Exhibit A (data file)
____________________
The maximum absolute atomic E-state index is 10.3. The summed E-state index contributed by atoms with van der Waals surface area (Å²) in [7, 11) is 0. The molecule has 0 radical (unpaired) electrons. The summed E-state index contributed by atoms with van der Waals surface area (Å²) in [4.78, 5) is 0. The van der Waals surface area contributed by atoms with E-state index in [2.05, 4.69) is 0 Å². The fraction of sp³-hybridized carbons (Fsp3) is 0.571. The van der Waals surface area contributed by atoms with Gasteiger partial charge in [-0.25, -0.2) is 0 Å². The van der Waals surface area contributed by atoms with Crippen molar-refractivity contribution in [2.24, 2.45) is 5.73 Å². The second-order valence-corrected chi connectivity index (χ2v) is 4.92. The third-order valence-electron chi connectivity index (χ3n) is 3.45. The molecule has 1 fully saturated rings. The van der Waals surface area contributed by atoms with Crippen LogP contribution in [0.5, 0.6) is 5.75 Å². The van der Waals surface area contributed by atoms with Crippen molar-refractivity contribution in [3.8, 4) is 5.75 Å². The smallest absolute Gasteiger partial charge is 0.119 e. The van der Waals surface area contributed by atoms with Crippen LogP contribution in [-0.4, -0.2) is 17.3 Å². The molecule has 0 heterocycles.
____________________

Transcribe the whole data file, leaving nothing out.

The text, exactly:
The maximum absolute atomic E-state index is 10.3. The summed E-state index contributed by atoms with van der Waals surface area (Å²) in [7, 11) is 0. The molecule has 0 radical (unpaired) electrons. The summed E-state index contributed by atoms with van der Waals surface area (Å²) in [4.78, 5) is 0. The van der Waals surface area contributed by atoms with E-state index in [2.05, 4.69) is 0 Å². The fraction of sp³-hybridized carbons (Fsp3) is 0.571. The van der Waals surface area contributed by atoms with Gasteiger partial charge in [-0.25, -0.2) is 0 Å². The van der Waals surface area contributed by atoms with Crippen molar-refractivity contribution in [2.24, 2.45) is 5.73 Å². The second-order valence-corrected chi connectivity index (χ2v) is 4.92. The third-order valence-electron chi connectivity index (χ3n) is 3.45. The molecule has 1 fully saturated rings. The van der Waals surface area contributed by atoms with Crippen LogP contribution in [0.5, 0.6) is 5.75 Å². The van der Waals surface area contributed by atoms with Crippen molar-refractivity contribution in [3.8, 4) is 5.75 Å². The smallest absolute Gasteiger partial charge is 0.119 e. The van der Waals surface area contributed by atoms with Crippen LogP contribution in [-0.4, -0.2) is 17.3 Å². The molecule has 0 heterocycles.